The Village of Queen Charlotte Emergency Operations Centre announced on Tuesday, June 2, 2020 that its anonymous reporting line had been deactivated. (Karissa Gall/Haida Gwaii Observer)

Village of Queen Charlotte deactivates controversial ‘snitch line’

Emergency Operations Centre announced the anonymous reporting line was deactivated with no reports

The Village of Queen Charlotte anonymous reporting line has been deactivated.

In an update from the Emergency Operations Centre (EOC) on June 2, staff announced the line had been deactivated and had zero reports of non-compliance with pandemic rules.

The update also said the decision was a result of the EOC scaling back to a lower activation level.

“Today, June 2, 2020, we are scaling back our EOC to a Level 1,” the update said. “At this stage we are focused on being prepared and on standby in case of any changes.”

Prior to scaling back, the EOC had been activated at a Level 2 since March 18.

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The decision to deactivate the line followed harsh criticism from many residents, who dubbed it a “snitch line.”

In a Facebook post on May 12, the village said it appreciated the concerns about the line and understood them.

“The idea of this was in response to negativity seen on social media toward fellow community members and also to avoid face-to-face aggression,” the post said. “If reports are received through this form, we have dedicated personnel to follow up with the individual with compassion and empathy to their situation.”

Fifteen people commented on the post, saying the line was still a “deeply problematic solution,” “divides the community,” “smacks of McCarthyism” and more.

At the following regular council meeting, on May 20, a member of the public who provided input virtually said they were concerned about the “snitch line” because they thought it sent a poor message to the community that citizens are not to be trusted and respect each other.

Another member of the public said community members judging each other without proper investigation echoed back to the use of secret police.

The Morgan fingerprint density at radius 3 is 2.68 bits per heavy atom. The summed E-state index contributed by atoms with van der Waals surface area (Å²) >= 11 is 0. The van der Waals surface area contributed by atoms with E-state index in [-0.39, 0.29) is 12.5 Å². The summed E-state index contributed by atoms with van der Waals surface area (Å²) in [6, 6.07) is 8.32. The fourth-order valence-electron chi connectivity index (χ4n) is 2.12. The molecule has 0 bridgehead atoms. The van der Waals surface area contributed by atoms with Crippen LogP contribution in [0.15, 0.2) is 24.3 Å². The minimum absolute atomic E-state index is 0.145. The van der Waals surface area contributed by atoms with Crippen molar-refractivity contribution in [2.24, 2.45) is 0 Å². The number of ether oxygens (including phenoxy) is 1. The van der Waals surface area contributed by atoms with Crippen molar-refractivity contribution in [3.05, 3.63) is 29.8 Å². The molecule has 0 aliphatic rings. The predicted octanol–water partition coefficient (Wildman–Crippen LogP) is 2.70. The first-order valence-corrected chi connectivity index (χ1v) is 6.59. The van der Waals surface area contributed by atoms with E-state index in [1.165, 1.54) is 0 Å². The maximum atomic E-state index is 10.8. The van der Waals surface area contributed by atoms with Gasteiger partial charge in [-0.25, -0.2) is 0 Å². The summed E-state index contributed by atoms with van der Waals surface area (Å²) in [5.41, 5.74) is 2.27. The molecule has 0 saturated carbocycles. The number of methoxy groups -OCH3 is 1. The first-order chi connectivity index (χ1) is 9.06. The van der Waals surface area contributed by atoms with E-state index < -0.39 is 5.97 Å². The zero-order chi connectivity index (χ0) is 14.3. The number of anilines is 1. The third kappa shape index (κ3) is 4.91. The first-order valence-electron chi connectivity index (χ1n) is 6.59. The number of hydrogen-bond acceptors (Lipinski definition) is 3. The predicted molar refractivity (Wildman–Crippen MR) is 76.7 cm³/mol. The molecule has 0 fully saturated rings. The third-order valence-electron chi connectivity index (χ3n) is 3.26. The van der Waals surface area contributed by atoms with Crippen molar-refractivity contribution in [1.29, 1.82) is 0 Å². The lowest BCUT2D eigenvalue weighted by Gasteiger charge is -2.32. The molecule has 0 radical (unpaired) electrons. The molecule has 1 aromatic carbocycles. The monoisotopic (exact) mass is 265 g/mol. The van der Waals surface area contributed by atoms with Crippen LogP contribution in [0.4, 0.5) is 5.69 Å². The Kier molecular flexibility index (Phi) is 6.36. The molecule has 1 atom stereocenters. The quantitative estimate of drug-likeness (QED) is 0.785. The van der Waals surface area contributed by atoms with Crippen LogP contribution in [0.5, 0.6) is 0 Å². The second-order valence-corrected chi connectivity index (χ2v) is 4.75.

Asked if the line was a council decision, chief administrative officer Lori Weideman, who is also the director of the EOC, said no, it was a decision made by the EOC.

Councillor Jesse Embree said the line was not created to encourage snitching, but to offer a less confrontational way for people to inform the EOC about concerns, such as non-compliance to the emergency measures or community members not following self-isolation when returning to the island.

“I don’t think we’re encouraging people to snitch on each other, but if you’re in a situation where you don’t feel comfortable approaching somebody … then there’s some avenue or recourse for them without having to confront somebody or go attack them on social media and I think that there is some value there,” Embree said.

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Discussion about the line continued at the regular council meeting on June 1, with two former mayors speaking out against it.

Carol Kulesha said she remained “deeply disturbed” by the line, and Greg Martin said to “get rid of the snitch line as soon as possible.”

Mayor Kris Olsen replied that no one was using the line.

Later in the meeting, Janine North provided more virtual input, that the line should be disconnected.

“As there have been no calls to that number I believe community members have shown kindness, compassion, restraint, maturity and respect, and the phone number should be abolished,” she said.

Embree said EOC staff had created the line as part of their work to try to keep the community safe and some of the rhetoric he had heard used was disrespectful.

“If you don’t feel comfortable talking to your neighbour about it, this was a way to do it. Nobody’s used it,” he said.

“I’ve seen more people get up in arms about it than we’ve had calls come in through it.”

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At the time of publication, the City of Toronto website allowed residents to report breaches of pandemic rules.

The New Brunswick government had also stirred controversy when it launched a COVID-19 information line where residents could report any non-compliance.

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The June 2 update from the EOC said that as part of the lower activation level, the dedicated COVID-19 helpline (250-637-1780) became a line to reach the community support officer, who was continuing to assist local businesses to become “COVID-19 ready” and stay in business safely.

Correction: This story has been updated. Food deliveries coordinated by the Island Wellness Society were expected to continue until at least the end of August. Victim services and outreach coordinator Bonnie Olson told the Observer they would not be ramping down between now and the end of August like the June 2 update from the EOC had suggested.

— With files from The Canadian Press

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